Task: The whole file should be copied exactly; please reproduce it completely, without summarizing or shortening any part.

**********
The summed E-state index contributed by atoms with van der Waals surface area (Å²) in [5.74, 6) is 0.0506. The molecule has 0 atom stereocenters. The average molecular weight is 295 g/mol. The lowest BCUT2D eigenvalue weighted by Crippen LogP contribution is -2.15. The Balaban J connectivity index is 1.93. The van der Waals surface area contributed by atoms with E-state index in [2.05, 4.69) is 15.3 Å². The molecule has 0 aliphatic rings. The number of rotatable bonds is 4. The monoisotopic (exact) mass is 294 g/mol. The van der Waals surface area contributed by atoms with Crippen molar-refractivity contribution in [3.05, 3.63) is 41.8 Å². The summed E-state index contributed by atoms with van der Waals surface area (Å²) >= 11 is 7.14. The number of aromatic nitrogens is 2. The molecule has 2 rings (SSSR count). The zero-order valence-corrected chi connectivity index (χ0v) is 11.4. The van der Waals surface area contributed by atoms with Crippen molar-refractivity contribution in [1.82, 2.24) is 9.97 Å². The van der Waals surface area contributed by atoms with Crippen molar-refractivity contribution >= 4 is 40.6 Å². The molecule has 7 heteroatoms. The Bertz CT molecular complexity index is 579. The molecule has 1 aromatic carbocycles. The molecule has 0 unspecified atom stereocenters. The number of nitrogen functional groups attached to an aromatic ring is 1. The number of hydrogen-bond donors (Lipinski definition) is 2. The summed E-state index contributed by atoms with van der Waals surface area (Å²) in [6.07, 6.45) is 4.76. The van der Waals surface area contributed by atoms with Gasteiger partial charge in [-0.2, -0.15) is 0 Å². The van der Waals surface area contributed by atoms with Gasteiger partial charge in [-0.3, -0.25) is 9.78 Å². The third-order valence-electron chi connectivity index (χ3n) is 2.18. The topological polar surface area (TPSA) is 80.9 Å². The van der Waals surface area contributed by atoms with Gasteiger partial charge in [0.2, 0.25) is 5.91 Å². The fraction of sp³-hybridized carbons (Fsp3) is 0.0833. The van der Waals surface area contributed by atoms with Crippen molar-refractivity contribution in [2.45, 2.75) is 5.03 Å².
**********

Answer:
The summed E-state index contributed by atoms with van der Waals surface area (Å²) in [5.74, 6) is 0.0506. The molecule has 0 atom stereocenters. The average molecular weight is 295 g/mol. The lowest BCUT2D eigenvalue weighted by Crippen LogP contribution is -2.15. The Balaban J connectivity index is 1.93. The van der Waals surface area contributed by atoms with E-state index in [2.05, 4.69) is 15.3 Å². The molecule has 0 aliphatic rings. The number of rotatable bonds is 4. The monoisotopic (exact) mass is 294 g/mol. The van der Waals surface area contributed by atoms with Crippen molar-refractivity contribution in [3.05, 3.63) is 41.8 Å². The summed E-state index contributed by atoms with van der Waals surface area (Å²) >= 11 is 7.14. The number of aromatic nitrogens is 2. The molecule has 2 rings (SSSR count). The zero-order valence-corrected chi connectivity index (χ0v) is 11.4. The van der Waals surface area contributed by atoms with Crippen molar-refractivity contribution in [1.82, 2.24) is 9.97 Å². The van der Waals surface area contributed by atoms with Crippen molar-refractivity contribution >= 4 is 40.6 Å². The molecule has 7 heteroatoms. The Bertz CT molecular complexity index is 579. The molecule has 1 aromatic carbocycles. The molecule has 0 unspecified atom stereocenters. The number of nitrogen functional groups attached to an aromatic ring is 1. The number of hydrogen-bond donors (Lipinski definition) is 2. The summed E-state index contributed by atoms with van der Waals surface area (Å²) in [6.07, 6.45) is 4.76. The van der Waals surface area contributed by atoms with Gasteiger partial charge in [-0.2, -0.15) is 0 Å². The van der Waals surface area contributed by atoms with Gasteiger partial charge in [-0.3, -0.25) is 9.78 Å². The third-order valence-electron chi connectivity index (χ3n) is 2.18. The topological polar surface area (TPSA) is 80.9 Å². The van der Waals surface area contributed by atoms with Gasteiger partial charge in [0.2, 0.25) is 5.91 Å². The fraction of sp³-hybridized carbons (Fsp3) is 0.0833. The van der Waals surface area contributed by atoms with Crippen molar-refractivity contribution in [2.45, 2.75) is 5.03 Å².